I got to see and record quite a variety of behaviors, including these two young stallions. I found it interesting that the foal just stood close to them until the serious bumping and then a kick happened. But he still didn’t move very far.
I didn’t go with Florian the first time he followed the horses because I wasn’t sure how far it would be and was afraid that I might inadvertently affect his observations as a stranger. But the second time we were at the sheds and when the horses started to move off, he said to come on along. Oh my goodness. Ok. So off I walked on a parallel path with two family groups, around thirty horses who paid no attention to me. We all just walked along together on a lovely summer morning.
I took the next photo for a personal memory of what it was like to, literally, walk in the hoofprints of the world’s only surviving true wild horse.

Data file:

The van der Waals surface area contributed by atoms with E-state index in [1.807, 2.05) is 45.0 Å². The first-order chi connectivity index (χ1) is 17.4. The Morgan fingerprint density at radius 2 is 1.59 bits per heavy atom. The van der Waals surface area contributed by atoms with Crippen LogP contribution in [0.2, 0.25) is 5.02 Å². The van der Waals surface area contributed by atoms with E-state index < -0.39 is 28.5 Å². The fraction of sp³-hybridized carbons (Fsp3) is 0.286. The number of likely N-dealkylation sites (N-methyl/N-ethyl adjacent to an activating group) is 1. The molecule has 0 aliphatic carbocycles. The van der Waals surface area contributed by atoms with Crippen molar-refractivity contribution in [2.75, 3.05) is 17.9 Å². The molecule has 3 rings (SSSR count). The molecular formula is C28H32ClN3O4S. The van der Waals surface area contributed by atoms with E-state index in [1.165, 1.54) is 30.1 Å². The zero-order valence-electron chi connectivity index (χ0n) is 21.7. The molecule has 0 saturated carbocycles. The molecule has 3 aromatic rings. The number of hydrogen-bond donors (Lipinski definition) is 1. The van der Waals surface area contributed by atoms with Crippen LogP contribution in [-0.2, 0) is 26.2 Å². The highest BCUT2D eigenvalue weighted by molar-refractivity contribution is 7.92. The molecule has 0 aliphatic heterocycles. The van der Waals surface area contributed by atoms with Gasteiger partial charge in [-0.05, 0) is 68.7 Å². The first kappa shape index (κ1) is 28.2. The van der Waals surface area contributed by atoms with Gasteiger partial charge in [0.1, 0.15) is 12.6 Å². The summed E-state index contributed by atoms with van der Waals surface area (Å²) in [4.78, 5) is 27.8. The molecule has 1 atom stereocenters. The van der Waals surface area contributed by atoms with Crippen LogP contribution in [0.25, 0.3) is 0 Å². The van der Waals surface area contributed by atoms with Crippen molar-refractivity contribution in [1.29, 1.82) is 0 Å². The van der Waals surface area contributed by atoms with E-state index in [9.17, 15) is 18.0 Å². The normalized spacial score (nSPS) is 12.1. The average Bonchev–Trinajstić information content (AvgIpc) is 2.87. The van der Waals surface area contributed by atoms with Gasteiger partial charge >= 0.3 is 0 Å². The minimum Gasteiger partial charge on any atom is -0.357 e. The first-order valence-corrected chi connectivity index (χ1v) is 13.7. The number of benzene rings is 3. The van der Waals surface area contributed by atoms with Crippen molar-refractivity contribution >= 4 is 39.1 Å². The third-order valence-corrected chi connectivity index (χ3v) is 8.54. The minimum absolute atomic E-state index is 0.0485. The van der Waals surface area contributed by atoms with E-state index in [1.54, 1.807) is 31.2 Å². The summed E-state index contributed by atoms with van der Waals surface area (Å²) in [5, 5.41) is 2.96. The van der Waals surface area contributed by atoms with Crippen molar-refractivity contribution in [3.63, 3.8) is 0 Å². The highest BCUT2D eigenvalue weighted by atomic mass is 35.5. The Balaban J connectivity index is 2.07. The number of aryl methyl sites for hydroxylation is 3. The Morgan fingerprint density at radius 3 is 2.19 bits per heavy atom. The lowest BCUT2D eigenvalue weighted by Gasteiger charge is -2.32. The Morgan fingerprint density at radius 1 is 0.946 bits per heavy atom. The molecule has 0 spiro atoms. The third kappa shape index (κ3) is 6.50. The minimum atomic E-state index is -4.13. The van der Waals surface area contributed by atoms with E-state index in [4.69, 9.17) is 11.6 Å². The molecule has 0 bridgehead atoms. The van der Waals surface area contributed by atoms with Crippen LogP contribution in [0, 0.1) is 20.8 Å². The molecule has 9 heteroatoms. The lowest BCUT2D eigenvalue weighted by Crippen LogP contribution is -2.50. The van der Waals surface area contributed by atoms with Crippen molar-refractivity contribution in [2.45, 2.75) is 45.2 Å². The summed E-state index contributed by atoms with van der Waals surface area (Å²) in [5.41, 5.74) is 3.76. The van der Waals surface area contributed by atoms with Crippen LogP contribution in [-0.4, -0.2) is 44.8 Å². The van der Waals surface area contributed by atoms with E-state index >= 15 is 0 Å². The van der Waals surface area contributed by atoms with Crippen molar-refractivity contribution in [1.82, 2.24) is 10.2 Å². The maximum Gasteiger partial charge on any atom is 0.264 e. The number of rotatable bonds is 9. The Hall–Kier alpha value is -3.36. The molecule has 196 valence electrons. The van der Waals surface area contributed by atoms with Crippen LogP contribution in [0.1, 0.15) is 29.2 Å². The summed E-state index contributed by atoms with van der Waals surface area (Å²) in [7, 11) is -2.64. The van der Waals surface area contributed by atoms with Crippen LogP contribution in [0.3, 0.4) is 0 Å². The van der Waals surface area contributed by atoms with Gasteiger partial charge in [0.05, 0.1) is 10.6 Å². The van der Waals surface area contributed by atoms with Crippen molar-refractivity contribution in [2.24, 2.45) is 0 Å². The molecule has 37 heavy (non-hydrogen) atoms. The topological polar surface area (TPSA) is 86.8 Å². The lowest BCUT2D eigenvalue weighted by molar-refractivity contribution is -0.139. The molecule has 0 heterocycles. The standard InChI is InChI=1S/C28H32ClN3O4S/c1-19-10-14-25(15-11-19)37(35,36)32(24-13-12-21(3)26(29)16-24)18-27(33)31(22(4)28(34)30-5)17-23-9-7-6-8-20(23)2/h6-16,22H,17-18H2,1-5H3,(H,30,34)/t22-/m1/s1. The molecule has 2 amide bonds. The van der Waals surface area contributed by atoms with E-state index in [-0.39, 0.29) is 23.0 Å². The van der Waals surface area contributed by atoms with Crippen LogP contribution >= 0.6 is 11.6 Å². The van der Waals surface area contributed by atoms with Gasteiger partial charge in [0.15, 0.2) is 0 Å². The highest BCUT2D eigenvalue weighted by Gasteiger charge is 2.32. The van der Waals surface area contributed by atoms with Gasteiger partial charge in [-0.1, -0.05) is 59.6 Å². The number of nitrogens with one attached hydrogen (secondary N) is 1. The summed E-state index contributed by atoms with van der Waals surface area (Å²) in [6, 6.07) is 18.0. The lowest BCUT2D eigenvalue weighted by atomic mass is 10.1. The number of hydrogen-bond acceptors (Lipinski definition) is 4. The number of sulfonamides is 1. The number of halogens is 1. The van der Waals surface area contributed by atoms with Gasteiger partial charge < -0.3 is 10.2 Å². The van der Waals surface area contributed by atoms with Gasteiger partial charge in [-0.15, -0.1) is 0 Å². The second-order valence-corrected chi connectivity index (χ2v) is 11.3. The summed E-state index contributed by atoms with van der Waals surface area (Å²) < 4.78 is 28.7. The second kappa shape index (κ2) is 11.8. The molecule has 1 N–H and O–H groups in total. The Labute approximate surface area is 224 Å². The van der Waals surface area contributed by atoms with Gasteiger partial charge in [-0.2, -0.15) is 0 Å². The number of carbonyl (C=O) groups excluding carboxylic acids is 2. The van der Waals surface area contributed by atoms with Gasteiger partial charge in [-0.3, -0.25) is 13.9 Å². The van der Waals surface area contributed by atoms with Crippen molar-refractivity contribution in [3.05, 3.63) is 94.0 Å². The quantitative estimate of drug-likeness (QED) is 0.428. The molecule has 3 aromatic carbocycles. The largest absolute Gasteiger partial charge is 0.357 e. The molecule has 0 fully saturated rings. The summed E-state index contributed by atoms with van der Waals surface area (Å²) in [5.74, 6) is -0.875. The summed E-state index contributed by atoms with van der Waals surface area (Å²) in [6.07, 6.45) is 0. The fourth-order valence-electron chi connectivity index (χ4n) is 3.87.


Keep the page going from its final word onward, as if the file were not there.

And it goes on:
There was finally an opportunity to have my picture taken holding Explorers Club Flag 179 with takhi in the background. It would have been nice to have been closer, but the ranger’s observation routine took precedence.
In some ways it was a difficult stay. The mosquitos were really bad where we were near the river and it got very hot for a couple of the days, so exploring much on foot was limited. I did do some sketching and managed one watercolor, the view from my tent. You can see the sketches I did of the horses here.
The time to depart arrived, but not before we were invited to lunch by one of the rangers who had his family with him. His wife made us a tasty boortz soup (homemade noodles with bits of dried mutton or goat meat in it). Then we were on our way. I didn’t see any of the horses, so just enjoyed a last look at the scenery.
But this was just the first stop, albeit a most special one, on the second phase of the 2015 WildArt Mongolia Expedition.